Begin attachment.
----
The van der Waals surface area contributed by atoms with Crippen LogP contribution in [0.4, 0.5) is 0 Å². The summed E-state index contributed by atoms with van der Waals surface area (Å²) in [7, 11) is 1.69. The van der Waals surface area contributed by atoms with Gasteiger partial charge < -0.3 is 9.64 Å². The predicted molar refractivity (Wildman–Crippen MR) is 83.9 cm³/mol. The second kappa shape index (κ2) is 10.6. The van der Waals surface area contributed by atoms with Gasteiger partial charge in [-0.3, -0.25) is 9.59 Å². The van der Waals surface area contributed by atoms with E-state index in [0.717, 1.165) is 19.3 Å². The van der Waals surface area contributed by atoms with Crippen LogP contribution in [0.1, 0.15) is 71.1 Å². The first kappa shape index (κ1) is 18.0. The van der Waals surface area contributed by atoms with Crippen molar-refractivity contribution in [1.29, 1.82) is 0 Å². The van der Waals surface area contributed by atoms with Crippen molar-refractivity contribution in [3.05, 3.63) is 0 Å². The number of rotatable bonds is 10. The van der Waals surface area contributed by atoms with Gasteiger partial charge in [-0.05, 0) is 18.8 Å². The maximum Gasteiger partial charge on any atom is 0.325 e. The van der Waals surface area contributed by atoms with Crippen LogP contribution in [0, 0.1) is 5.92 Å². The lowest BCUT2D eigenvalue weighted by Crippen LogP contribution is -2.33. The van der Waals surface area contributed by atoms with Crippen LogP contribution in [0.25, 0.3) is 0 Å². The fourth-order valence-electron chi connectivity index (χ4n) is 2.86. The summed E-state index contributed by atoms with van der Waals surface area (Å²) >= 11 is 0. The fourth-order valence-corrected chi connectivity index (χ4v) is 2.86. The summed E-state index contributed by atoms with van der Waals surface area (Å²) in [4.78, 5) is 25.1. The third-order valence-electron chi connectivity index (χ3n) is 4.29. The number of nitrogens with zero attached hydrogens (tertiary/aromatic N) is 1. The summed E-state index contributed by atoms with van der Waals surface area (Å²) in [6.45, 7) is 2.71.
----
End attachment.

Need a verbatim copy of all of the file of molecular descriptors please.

The van der Waals surface area contributed by atoms with Crippen LogP contribution in [0.4, 0.5) is 0 Å². The summed E-state index contributed by atoms with van der Waals surface area (Å²) in [7, 11) is 1.69. The van der Waals surface area contributed by atoms with Gasteiger partial charge < -0.3 is 9.64 Å². The predicted molar refractivity (Wildman–Crippen MR) is 83.9 cm³/mol. The second kappa shape index (κ2) is 10.6. The van der Waals surface area contributed by atoms with Gasteiger partial charge in [-0.3, -0.25) is 9.59 Å². The van der Waals surface area contributed by atoms with E-state index in [0.717, 1.165) is 19.3 Å². The van der Waals surface area contributed by atoms with Crippen LogP contribution in [0.1, 0.15) is 71.1 Å². The first kappa shape index (κ1) is 18.0. The van der Waals surface area contributed by atoms with Crippen molar-refractivity contribution in [1.29, 1.82) is 0 Å². The van der Waals surface area contributed by atoms with Crippen molar-refractivity contribution in [3.05, 3.63) is 0 Å². The number of rotatable bonds is 10. The van der Waals surface area contributed by atoms with Gasteiger partial charge in [-0.05, 0) is 18.8 Å². The maximum Gasteiger partial charge on any atom is 0.325 e. The van der Waals surface area contributed by atoms with Crippen LogP contribution in [0, 0.1) is 5.92 Å². The lowest BCUT2D eigenvalue weighted by Crippen LogP contribution is -2.33. The van der Waals surface area contributed by atoms with Crippen LogP contribution in [0.25, 0.3) is 0 Å². The fourth-order valence-electron chi connectivity index (χ4n) is 2.86. The summed E-state index contributed by atoms with van der Waals surface area (Å²) >= 11 is 0. The fourth-order valence-corrected chi connectivity index (χ4v) is 2.86. The summed E-state index contributed by atoms with van der Waals surface area (Å²) in [4.78, 5) is 25.1. The third-order valence-electron chi connectivity index (χ3n) is 4.29. The number of nitrogens with zero attached hydrogens (tertiary/aromatic N) is 1. The summed E-state index contributed by atoms with van der Waals surface area (Å²) in [6.45, 7) is 2.71.